Ciara’s review published on Letterboxd:
I'd heard about this movie a couple of months ago. Writer/director Dee Rees was being interviewed by Elvis Mitchell on The Treatment, a brilliant podcast. I don't know why it took me this long to catch up on it, but I'm glad I did.
I hate it when people call a movie "important". But I am nothing if not a hypocrite, and so I'll go ahead and call Pariah an important movie. It's important because it puts lesbians and black people front and center. That never happens. I just hope Dee Rees is able to keep making movies, because she has a gift for creating characters that you can get to know with almost no dialogue.
It's an important queer film that treats the subject of coming out with grace. I don't think I've ever seen a character struggle with sexuality in such a heartbreaking way. It's not that Alike is questioning her sexuality - we see another character do that. Alike knows she's a lesbian. But it's coming to terms with being comfortable with who she is. I've never related to the teen movies where the ugly girl (who's a total babe once she shakes the flakes) transforms and gets the guy and knows exactly what to say and do. I just can't comprehend what it must be like to be so confident and so comfortable in your own skin.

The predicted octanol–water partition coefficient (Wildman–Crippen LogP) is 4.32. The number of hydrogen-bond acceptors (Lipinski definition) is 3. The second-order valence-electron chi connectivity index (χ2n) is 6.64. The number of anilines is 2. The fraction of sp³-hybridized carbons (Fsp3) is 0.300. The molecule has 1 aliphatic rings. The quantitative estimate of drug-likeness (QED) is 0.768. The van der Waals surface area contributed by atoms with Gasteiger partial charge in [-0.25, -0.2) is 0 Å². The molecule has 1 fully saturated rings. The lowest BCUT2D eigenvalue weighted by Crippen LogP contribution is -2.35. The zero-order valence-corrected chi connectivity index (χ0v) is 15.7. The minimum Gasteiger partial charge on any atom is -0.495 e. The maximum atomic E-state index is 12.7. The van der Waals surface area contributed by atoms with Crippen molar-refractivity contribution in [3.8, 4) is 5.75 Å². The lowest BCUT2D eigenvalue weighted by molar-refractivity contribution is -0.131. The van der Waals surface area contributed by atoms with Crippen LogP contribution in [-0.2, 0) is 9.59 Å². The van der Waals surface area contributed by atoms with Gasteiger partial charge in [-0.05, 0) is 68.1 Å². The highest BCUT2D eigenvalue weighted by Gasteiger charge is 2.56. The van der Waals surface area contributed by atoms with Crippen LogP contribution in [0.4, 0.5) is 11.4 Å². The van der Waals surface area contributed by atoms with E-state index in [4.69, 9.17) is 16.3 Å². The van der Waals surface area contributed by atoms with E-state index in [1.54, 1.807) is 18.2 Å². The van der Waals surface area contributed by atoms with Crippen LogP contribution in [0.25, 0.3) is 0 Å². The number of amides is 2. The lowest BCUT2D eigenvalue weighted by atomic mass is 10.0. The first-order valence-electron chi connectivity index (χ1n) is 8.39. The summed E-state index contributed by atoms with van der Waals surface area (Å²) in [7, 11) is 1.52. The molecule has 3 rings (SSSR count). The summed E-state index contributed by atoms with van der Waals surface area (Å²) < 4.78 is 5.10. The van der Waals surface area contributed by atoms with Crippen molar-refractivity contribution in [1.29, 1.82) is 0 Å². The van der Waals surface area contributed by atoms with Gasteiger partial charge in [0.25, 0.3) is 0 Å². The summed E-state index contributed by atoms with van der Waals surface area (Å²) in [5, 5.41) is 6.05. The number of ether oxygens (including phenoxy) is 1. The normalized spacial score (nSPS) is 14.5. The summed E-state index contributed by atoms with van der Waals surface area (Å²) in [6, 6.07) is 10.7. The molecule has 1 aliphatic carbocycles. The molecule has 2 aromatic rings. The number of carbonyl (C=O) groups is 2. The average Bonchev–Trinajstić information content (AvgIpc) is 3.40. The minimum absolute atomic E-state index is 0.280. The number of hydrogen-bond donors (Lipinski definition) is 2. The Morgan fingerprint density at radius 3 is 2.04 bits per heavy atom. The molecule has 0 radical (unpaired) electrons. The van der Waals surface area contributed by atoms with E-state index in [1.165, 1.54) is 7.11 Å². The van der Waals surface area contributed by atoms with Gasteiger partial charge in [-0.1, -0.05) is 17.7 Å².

But I relate to Alike. I know this girl. I am, to an extent, this girl. But this isn't your blah Bella Swan onto whom I can project my fantasies. This is a character who has a real life. She's complex and emotional and trying so hard to bury that emotion, but unable to keep it from bursting forth. She has an annoying, albeit caring, sister, she has a rift with her mother which has her leading a life of lies (the scene on the bus where she first takes off her hat and shirt and puts on the earrings just stabbed me in the gut), she has a troubled but ultimately decent relationship with her father, a complicated relationship with a friend/mentor/dildo purveyor - the scene with the white strap-on was hilarious and will probably end up as the photo for many a college thesis - and so on. She is a straight-A poet-to-be who is also moody and sulky and rude. She's not your typical teenage nymph.
Oh. And this girl is black. Every main character in this film is black. That never happens. It's the sad, disgraceful truth, but it's 2013 and the racebending of Avatar: The Last Airbender happened only three years ago. The tentpole superhero films are all about white males (with Scarlett Johansson wrapped in leather thrown in for ass pouting posters).